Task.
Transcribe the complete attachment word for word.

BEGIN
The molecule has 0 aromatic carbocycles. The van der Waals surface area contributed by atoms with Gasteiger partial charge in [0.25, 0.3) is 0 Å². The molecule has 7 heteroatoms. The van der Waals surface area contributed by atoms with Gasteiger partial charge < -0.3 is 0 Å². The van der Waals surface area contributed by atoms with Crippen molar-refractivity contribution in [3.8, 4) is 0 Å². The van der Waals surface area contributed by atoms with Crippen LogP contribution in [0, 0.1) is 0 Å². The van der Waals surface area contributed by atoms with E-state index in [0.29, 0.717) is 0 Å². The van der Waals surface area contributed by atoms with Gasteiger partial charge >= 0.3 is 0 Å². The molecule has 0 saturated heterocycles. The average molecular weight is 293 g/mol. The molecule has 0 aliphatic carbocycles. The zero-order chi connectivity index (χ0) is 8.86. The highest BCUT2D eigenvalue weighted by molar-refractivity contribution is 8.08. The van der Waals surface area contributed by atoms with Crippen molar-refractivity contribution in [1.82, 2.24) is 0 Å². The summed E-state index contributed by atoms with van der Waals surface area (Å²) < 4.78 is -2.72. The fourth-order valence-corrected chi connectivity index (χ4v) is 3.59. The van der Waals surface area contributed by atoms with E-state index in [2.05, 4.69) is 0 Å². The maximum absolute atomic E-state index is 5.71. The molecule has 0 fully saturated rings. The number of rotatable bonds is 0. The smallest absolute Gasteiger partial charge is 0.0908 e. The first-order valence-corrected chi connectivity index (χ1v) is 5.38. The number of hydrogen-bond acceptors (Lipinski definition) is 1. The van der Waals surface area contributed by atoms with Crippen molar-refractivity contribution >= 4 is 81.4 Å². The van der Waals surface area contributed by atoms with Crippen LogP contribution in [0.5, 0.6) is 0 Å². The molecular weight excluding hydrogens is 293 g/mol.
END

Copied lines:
The molecule has 0 aromatic carbocycles. The van der Waals surface area contributed by atoms with Gasteiger partial charge in [0.25, 0.3) is 0 Å². The molecule has 7 heteroatoms. The van der Waals surface area contributed by atoms with Gasteiger partial charge < -0.3 is 0 Å². The van der Waals surface area contributed by atoms with Crippen molar-refractivity contribution in [3.8, 4) is 0 Å². The van der Waals surface area contributed by atoms with Crippen LogP contribution in [0, 0.1) is 0 Å². The van der Waals surface area contributed by atoms with E-state index in [0.29, 0.717) is 0 Å². The van der Waals surface area contributed by atoms with Gasteiger partial charge >= 0.3 is 0 Å². The molecule has 0 saturated heterocycles. The average molecular weight is 293 g/mol. The molecule has 0 aliphatic carbocycles. The zero-order chi connectivity index (χ0) is 8.86. The highest BCUT2D eigenvalue weighted by molar-refractivity contribution is 8.08. The van der Waals surface area contributed by atoms with Crippen molar-refractivity contribution in [1.82, 2.24) is 0 Å². The summed E-state index contributed by atoms with van der Waals surface area (Å²) < 4.78 is -2.72. The fourth-order valence-corrected chi connectivity index (χ4v) is 3.59. The van der Waals surface area contributed by atoms with E-state index in [2.05, 4.69) is 0 Å². The maximum absolute atomic E-state index is 5.71. The molecule has 0 fully saturated rings. The number of rotatable bonds is 0. The smallest absolute Gasteiger partial charge is 0.0908 e. The first-order valence-corrected chi connectivity index (χ1v) is 5.38. The number of hydrogen-bond acceptors (Lipinski definition) is 1. The van der Waals surface area contributed by atoms with Crippen molar-refractivity contribution >= 4 is 81.4 Å². The van der Waals surface area contributed by atoms with Crippen LogP contribution in [0.5, 0.6) is 0 Å². The molecular weight excluding hydrogens is 293 g/mol.